Eating in a restaurant with my family takes a lot of pre-planning. I think that’s true for all families with small children. But as parents of multiples, it takes logistics to a whole new level.
We choose restaurants that are (a) clean (and cross our fingers they have a changing table in the restroom), (b) eat food that doesn’t necessarily require using utensils, and (c) can be packed up quickly if we need to leave abruptly. We sit at tables that have a lot of room around us and we know precisely where the exit is. Last thing, we also try to eat out during slower times of the day (dinner at 4 o’clock anyone?)
Embarking into a restaurant is a SWAT operation. We headed into a local Rubio’s tonight, and the first thing we looked for were two high chairs. We swooped in, picked them up (while we each had a girl in our arms) and put in our seat covers to do what we can to protect our girls from the germs another child left behind.
As we wiggled their chubby little legs through the holes of the seat and cover, I noticed nearly everyone in the restaurant was staring at us. Teenagers, an old man, a middle-aged woman. Maybe they were wondering, “Oh my gosh – are those kids going to start crying?” “There are two babies…at the same time.” The teenagers stepped around the pillar in the middle of the restaurant to fixate on our group. All I could think of was, “This could be you at 15 if you don’t protect yourself. Take a really good look and remember this moment.”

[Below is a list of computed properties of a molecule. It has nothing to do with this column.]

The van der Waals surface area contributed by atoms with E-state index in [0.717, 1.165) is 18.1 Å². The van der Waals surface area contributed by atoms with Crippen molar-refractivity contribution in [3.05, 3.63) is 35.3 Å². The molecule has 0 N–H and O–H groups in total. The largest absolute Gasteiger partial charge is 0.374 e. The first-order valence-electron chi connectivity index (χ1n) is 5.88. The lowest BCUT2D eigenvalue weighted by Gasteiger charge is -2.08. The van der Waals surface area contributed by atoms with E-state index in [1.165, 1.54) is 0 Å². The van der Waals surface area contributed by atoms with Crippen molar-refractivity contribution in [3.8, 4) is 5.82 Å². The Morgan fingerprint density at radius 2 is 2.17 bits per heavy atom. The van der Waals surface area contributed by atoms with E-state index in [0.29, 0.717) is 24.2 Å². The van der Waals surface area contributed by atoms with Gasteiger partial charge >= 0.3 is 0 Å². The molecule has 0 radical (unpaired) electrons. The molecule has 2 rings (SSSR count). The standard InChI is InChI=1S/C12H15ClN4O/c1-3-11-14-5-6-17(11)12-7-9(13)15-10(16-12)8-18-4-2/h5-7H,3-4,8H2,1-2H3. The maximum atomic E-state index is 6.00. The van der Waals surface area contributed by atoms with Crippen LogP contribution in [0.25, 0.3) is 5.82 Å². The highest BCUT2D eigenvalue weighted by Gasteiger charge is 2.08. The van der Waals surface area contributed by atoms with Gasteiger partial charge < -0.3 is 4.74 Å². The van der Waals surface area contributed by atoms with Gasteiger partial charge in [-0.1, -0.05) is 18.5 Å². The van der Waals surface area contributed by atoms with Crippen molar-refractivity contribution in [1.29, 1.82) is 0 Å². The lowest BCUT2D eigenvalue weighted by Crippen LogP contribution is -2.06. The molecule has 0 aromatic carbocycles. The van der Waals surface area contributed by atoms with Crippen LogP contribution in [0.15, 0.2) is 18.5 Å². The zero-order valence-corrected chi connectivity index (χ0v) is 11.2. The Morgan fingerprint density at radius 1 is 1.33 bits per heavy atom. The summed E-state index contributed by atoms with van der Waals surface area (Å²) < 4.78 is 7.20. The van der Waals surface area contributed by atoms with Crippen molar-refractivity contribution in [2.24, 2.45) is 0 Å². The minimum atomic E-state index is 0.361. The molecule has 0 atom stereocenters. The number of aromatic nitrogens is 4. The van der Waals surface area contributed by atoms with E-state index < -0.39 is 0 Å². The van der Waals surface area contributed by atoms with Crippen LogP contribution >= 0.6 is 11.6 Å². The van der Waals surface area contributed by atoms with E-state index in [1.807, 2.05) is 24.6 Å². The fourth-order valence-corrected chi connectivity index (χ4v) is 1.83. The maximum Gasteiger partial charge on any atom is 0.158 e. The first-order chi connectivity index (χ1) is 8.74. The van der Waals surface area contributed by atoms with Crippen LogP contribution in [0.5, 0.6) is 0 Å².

Now that the girls were safely in their seats, it was a good time for my husband to go up and order. I was now left behind. Which usually entails making sure my daughters (a) don’t fall out of their seat, (b) pick up what they each through on the ground repeatedly, and (c) don’t begin to cry inconsolably, turn red, and scream at the top of their lungs.
While we eat, our fellow restaurant patrons approached our table and began to engage in conversation. They begin to ask us questions, and by now at 10 months, I should be used to them by now. But because we have just a precise window of time to eat (or rather inhale) our food, we don’t have time for chit-chat. Or creepy people. Our mission is to get in and get out before the meltdown begins.
I don’t mind talking to the women or men who say they are parents of twins or that they have grandkids who are twins — they get it. But I think I need to come up with a sign for our stroller to let us eat in peace:
1. No, these are two girls.
2. No, they are fraternal. They do look alike because they are sisters.
3. She’s wearing what you call a helmet because we’re reshaping her head.
4. She’s got a strawberry hemangioma and it will go away before she gets to pre-school.
5. No it doesn’t hurt.
I’ve been told that we won’t be able to eat out with them from the age of 13 months until about the age of three years. So I am taking every available opportunity to do so now.
We finally finished our dinner and left without incident. We left as quietly as we came in (if that’s even possible.) But next time, I am bringing the list of answers.